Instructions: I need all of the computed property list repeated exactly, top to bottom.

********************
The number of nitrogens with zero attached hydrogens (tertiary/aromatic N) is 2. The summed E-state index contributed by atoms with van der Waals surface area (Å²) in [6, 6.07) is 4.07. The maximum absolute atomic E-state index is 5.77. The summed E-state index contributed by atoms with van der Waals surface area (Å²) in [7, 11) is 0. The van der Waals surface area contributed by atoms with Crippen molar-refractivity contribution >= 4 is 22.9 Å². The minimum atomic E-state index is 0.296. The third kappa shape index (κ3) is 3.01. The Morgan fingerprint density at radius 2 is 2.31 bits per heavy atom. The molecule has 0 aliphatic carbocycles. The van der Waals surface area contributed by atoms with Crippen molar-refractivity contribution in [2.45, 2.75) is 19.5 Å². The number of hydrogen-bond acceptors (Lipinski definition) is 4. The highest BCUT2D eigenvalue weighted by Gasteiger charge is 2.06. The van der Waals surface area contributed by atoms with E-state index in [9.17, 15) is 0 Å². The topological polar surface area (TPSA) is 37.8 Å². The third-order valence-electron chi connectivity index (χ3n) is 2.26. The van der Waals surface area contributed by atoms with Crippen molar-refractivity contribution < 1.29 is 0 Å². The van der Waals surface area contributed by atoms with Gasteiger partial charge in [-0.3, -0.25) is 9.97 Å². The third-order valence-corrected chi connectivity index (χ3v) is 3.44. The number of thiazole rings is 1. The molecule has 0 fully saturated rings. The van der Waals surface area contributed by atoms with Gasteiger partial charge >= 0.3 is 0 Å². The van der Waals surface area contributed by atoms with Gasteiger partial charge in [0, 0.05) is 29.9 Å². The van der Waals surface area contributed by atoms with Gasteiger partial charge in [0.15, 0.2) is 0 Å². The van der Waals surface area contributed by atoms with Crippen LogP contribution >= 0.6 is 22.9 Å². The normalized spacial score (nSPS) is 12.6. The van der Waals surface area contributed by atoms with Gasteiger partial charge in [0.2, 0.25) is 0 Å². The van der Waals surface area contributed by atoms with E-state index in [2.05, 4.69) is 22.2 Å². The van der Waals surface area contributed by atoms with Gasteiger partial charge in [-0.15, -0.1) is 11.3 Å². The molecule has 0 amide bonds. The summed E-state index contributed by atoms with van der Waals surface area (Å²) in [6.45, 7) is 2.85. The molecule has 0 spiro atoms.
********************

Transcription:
The number of nitrogens with zero attached hydrogens (tertiary/aromatic N) is 2. The summed E-state index contributed by atoms with van der Waals surface area (Å²) in [6, 6.07) is 4.07. The maximum absolute atomic E-state index is 5.77. The summed E-state index contributed by atoms with van der Waals surface area (Å²) in [7, 11) is 0. The van der Waals surface area contributed by atoms with Crippen molar-refractivity contribution >= 4 is 22.9 Å². The minimum atomic E-state index is 0.296. The third kappa shape index (κ3) is 3.01. The Morgan fingerprint density at radius 2 is 2.31 bits per heavy atom. The molecule has 0 aliphatic carbocycles. The van der Waals surface area contributed by atoms with Crippen molar-refractivity contribution in [2.45, 2.75) is 19.5 Å². The number of hydrogen-bond acceptors (Lipinski definition) is 4. The highest BCUT2D eigenvalue weighted by Gasteiger charge is 2.06. The van der Waals surface area contributed by atoms with E-state index in [9.17, 15) is 0 Å². The topological polar surface area (TPSA) is 37.8 Å². The third-order valence-electron chi connectivity index (χ3n) is 2.26. The van der Waals surface area contributed by atoms with Crippen molar-refractivity contribution < 1.29 is 0 Å². The van der Waals surface area contributed by atoms with Gasteiger partial charge in [-0.3, -0.25) is 9.97 Å². The third-order valence-corrected chi connectivity index (χ3v) is 3.44. The number of thiazole rings is 1. The molecule has 0 fully saturated rings. The van der Waals surface area contributed by atoms with Gasteiger partial charge >= 0.3 is 0 Å². The van der Waals surface area contributed by atoms with Gasteiger partial charge in [0, 0.05) is 29.9 Å². The van der Waals surface area contributed by atoms with Gasteiger partial charge in [0.15, 0.2) is 0 Å². The van der Waals surface area contributed by atoms with Crippen LogP contribution >= 0.6 is 22.9 Å². The normalized spacial score (nSPS) is 12.6. The van der Waals surface area contributed by atoms with Gasteiger partial charge in [0.2, 0.25) is 0 Å². The van der Waals surface area contributed by atoms with E-state index in [2.05, 4.69) is 22.2 Å². The van der Waals surface area contributed by atoms with Gasteiger partial charge in [-0.15, -0.1) is 11.3 Å². The molecule has 0 amide bonds. The summed E-state index contributed by atoms with van der Waals surface area (Å²) in [6.45, 7) is 2.85. The molecule has 0 spiro atoms.